The Poet's Companion presents brief essays on the elements of poetry, technique, and suggested subjects for writing, each followed by distinctive writing exercises. The ups and downs of writing life—including self-doubt and writer's block—are here, along with tips about getting published and writing in the electronic age. On your own, this book can be your "teacher," while groups, in or out of the classroom, can profit from sharing weekly assignments.
John McWhorter is one of the most original and provocative thinkers on the issue of race in America today. In Authentically Black McWhorter argues that although African-Americans stress hard work and initiative in private, they have assumed the mantle of victimhood in the eyes of the public and have thereby created a distorted meaning of what it is to be "authentically black." McWhorter takes on this mentality and its debilitating implications—in topics ranging from rap music to the reparations movement, to the portrayal of African-Americans on television to racial profiling— injecting new ideas and a fresh approach into the nationwide debate on race. Authentically Black is a powerful and important book that will inform and influence the opinions of Americans across all racial and political spectra.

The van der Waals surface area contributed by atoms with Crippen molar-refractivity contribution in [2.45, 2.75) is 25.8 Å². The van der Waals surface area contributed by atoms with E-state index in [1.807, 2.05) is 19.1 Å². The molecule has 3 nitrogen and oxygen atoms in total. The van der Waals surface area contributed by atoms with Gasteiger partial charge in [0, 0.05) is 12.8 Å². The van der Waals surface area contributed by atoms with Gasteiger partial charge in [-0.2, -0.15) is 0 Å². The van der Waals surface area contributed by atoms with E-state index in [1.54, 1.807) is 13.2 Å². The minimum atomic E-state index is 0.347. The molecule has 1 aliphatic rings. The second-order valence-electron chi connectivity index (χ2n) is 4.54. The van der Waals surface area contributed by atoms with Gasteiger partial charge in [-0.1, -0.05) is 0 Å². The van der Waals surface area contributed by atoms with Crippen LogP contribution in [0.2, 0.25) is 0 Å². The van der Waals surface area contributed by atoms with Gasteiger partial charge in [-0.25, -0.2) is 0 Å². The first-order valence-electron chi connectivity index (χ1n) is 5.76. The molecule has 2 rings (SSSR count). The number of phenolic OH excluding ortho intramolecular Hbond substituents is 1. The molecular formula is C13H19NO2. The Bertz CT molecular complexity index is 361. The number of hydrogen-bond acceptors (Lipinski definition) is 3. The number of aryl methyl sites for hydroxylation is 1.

Winning the Race examines the roots of the serious problems facing black Americans today—poverty, drugs, and high incarceration rates—and contends that none of the commonly accepted reasons can explain the decline of black communities since the end of segregation in the 1960s. Instead, McWhorter posits that a sense of victimhood and alienation that came to the fore during the civil rights era has persisted to the present day in black culture, even though most blacks today have never experienced the racism of the segregation era.
McWhorter traces the effects of this disempowering conception of black identity, from the validation of living permanently on welfare to gansta rap’s glorification of irresponsibility and violence as a means of “protest.” He discusses particularly specious claims of racism, attacks the destructive posturing of black leaders and the “hip-hop academics,” and laments that a successful black person must be faced with charges of “acting white.” While acknowledging that racism still exists in America today, McWhorter argues that both blacks and whites must move past blaming racism for every challenge blacks face, and outlines the steps necessary for improving the future of black America.